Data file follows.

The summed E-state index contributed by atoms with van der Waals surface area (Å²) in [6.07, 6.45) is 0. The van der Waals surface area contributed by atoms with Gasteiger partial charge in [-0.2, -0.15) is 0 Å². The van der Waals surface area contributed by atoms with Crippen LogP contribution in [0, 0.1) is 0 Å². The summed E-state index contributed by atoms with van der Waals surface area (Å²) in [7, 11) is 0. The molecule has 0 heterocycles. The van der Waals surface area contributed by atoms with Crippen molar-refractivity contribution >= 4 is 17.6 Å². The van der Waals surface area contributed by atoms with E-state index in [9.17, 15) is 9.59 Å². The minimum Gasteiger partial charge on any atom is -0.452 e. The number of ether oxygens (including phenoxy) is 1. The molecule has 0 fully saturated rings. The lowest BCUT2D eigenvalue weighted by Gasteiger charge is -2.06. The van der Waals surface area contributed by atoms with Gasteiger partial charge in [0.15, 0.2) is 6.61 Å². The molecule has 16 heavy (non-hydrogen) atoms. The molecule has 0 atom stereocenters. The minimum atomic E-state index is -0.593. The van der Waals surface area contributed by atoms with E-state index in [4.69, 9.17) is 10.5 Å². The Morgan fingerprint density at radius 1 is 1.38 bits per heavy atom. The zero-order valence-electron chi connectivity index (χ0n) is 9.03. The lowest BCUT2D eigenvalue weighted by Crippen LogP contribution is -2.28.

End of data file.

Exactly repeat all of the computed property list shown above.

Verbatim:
The summed E-state index contributed by atoms with van der Waals surface area (Å²) in [6.07, 6.45) is 0. The van der Waals surface area contributed by atoms with Gasteiger partial charge in [-0.2, -0.15) is 0 Å². The van der Waals surface area contributed by atoms with Crippen LogP contribution in [0, 0.1) is 0 Å². The summed E-state index contributed by atoms with van der Waals surface area (Å²) in [7, 11) is 0. The molecule has 0 heterocycles. The van der Waals surface area contributed by atoms with Crippen molar-refractivity contribution >= 4 is 17.6 Å². The van der Waals surface area contributed by atoms with E-state index in [9.17, 15) is 9.59 Å². The minimum Gasteiger partial charge on any atom is -0.452 e. The number of ether oxygens (including phenoxy) is 1. The molecule has 0 fully saturated rings. The lowest BCUT2D eigenvalue weighted by Gasteiger charge is -2.06. The van der Waals surface area contributed by atoms with Gasteiger partial charge in [0.15, 0.2) is 6.61 Å². The molecule has 16 heavy (non-hydrogen) atoms. The molecule has 0 atom stereocenters. The minimum atomic E-state index is -0.593. The van der Waals surface area contributed by atoms with E-state index in [4.69, 9.17) is 10.5 Å². The Morgan fingerprint density at radius 1 is 1.38 bits per heavy atom. The zero-order valence-electron chi connectivity index (χ0n) is 9.03. The lowest BCUT2D eigenvalue weighted by Crippen LogP contribution is -2.28.